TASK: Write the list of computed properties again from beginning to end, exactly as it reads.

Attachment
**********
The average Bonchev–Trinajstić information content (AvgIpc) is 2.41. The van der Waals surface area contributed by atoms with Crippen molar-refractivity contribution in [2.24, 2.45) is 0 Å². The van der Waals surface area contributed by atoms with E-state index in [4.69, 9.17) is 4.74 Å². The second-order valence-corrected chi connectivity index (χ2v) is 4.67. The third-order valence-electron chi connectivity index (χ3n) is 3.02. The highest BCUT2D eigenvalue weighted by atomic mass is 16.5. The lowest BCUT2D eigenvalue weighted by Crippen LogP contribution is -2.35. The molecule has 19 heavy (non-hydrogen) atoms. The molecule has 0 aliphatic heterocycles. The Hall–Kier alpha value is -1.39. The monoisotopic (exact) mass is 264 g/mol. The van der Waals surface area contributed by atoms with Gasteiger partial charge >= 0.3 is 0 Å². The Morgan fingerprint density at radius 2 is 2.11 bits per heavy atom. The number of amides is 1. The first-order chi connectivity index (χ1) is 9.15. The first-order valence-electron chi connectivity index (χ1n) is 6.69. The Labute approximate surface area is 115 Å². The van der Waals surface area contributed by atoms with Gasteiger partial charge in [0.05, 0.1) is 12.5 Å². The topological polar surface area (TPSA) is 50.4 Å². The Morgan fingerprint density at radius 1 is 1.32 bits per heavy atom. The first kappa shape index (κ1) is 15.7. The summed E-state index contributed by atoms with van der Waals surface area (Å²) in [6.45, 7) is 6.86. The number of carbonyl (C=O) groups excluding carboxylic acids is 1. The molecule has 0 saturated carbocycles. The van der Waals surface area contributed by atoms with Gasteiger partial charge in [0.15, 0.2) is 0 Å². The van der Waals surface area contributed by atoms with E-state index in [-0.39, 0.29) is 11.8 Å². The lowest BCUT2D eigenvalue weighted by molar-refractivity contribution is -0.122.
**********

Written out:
The average Bonchev–Trinajstić information content (AvgIpc) is 2.41. The van der Waals surface area contributed by atoms with Crippen molar-refractivity contribution in [2.24, 2.45) is 0 Å². The van der Waals surface area contributed by atoms with E-state index in [4.69, 9.17) is 4.74 Å². The second-order valence-corrected chi connectivity index (χ2v) is 4.67. The third-order valence-electron chi connectivity index (χ3n) is 3.02. The highest BCUT2D eigenvalue weighted by atomic mass is 16.5. The lowest BCUT2D eigenvalue weighted by Crippen LogP contribution is -2.35. The molecule has 19 heavy (non-hydrogen) atoms. The molecule has 0 aliphatic heterocycles. The Hall–Kier alpha value is -1.39. The monoisotopic (exact) mass is 264 g/mol. The van der Waals surface area contributed by atoms with Gasteiger partial charge >= 0.3 is 0 Å². The Morgan fingerprint density at radius 2 is 2.11 bits per heavy atom. The number of amides is 1. The first-order chi connectivity index (χ1) is 9.15. The first-order valence-electron chi connectivity index (χ1n) is 6.69. The Labute approximate surface area is 115 Å². The van der Waals surface area contributed by atoms with Gasteiger partial charge in [0.05, 0.1) is 12.5 Å². The topological polar surface area (TPSA) is 50.4 Å². The Morgan fingerprint density at radius 1 is 1.32 bits per heavy atom. The first kappa shape index (κ1) is 15.7. The summed E-state index contributed by atoms with van der Waals surface area (Å²) in [6.45, 7) is 6.86. The number of carbonyl (C=O) groups excluding carboxylic acids is 1. The molecule has 0 saturated carbocycles. The van der Waals surface area contributed by atoms with Gasteiger partial charge in [0.15, 0.2) is 0 Å². The van der Waals surface area contributed by atoms with E-state index in [-0.39, 0.29) is 11.8 Å². The lowest BCUT2D eigenvalue weighted by molar-refractivity contribution is -0.122.